And though very important, more important is the fact that your air quality can be compromised and cause allergies, headaches, fatigue, and even other more serious symptoms if mold has been allowed to take root and become part of your ambient air makeup.
How do you know?
How do you measure the humidity in your home?
Of course humidity is a relative term that means one thing to a person living in Arizona and quite another thing for a person living in Florida.
Certain climates especially if they are near the ocean are going to naturally have a higher level of humidity in the air.
And your personal comfortability meter is going to be a lot higher.
But if you are used to living in a dry climate and you take a vacation to the ocean, you may be completely overwhelmed by the humidity level.
So comfortability is not necessarily the best measuring stick for what is acceptable indoor humidity.
To be more exact and to keep an indoor relative humidity that is not only healthier but better for your home, you have to have a way to measure it.
The hygrometer is a gauge that usually comes in the form of a digital thermo hygrometer that you can install on a wall to be able to keep up with your indoor relative humidity level.
These little tools are inexpensive and can be placed in multiple locations throughout your house as a way to gauge where the higher humidity is coming from.
The national library of medicine says that most health issues related to humidity can be curbed by keeping the indoor relative humidity between 40 and 60%.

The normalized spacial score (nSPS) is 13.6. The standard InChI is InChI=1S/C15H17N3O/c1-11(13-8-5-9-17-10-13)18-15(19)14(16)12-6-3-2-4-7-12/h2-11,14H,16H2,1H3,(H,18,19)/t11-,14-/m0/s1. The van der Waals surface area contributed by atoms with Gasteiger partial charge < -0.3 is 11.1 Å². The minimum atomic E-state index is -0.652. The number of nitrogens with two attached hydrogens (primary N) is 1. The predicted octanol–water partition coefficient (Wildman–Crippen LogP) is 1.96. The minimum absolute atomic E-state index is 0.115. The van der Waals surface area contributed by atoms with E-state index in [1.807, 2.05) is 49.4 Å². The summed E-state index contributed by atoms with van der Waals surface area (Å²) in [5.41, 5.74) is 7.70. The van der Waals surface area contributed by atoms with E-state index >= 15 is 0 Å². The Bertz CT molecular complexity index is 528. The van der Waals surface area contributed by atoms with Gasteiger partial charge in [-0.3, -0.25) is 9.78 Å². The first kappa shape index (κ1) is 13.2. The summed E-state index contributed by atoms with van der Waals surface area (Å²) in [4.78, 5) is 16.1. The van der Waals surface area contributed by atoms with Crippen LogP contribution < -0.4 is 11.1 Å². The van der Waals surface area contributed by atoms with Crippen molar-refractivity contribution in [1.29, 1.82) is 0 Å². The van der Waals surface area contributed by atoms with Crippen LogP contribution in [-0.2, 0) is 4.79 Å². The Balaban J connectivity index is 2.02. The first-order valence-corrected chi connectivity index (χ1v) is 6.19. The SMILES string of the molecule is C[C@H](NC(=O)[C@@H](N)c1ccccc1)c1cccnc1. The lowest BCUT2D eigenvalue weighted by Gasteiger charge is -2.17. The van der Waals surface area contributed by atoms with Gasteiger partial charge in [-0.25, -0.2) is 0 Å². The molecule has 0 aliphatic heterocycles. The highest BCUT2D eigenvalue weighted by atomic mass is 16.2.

The homeowners association says that the humidity should be between 30 and 60%.
So the ideal humidity to try to achieve inside the home is about 50%.
Dehumidifiers typically come with a built-in hygrometer and humidistat to gauge the indoor humidity so that the machine will run until the set humidity is reached.
Humidifiers can be purchased with built-in hygrometers and humidistats as well when the indoor humidity has dipped below 30 to 40%.
Can you use a dehumidifier with the window open?
To increase the effectiveness of a dehumidifier, close any windows and doors to the room that you are trying to reduce the moisture in.
Since the outdoor humidity is generally one of the main causes for excessive humidity indoors, opening a window with the dehumidifier running will only cause a never-ending cycle of extracting humidity from the air. And cause the energy hog dehumidifier to be even more expensive to run.
If on the other hand, the fresh air outside is dryer than the air inside, then opening the windows in lieu of running the dehumidifier could be the better option.
Extraction fans in the bathroom and kitchen as well as the washroom will reduce the humidity without running a dehumidifier as a necessity also.
If the indoor relative humidity is consistently higher than the outdoor humidity, then you are more certainly looking at an indoor problem such as a leak from a pipe.
Fixing the issue is the only solution at that point.
If the outdoor humidity is continuously high then reducing the exposure indoors by sealing the house and fixing any issues with moisture and water humidifying from beneath the house is the key.
Maintaining an indoor relative humidity between 40 and 60% is the main objective.
You can use a hygrometer and even place them throughout your house to measure your humidity and gauge where the higher humidity levels are sitting in your home.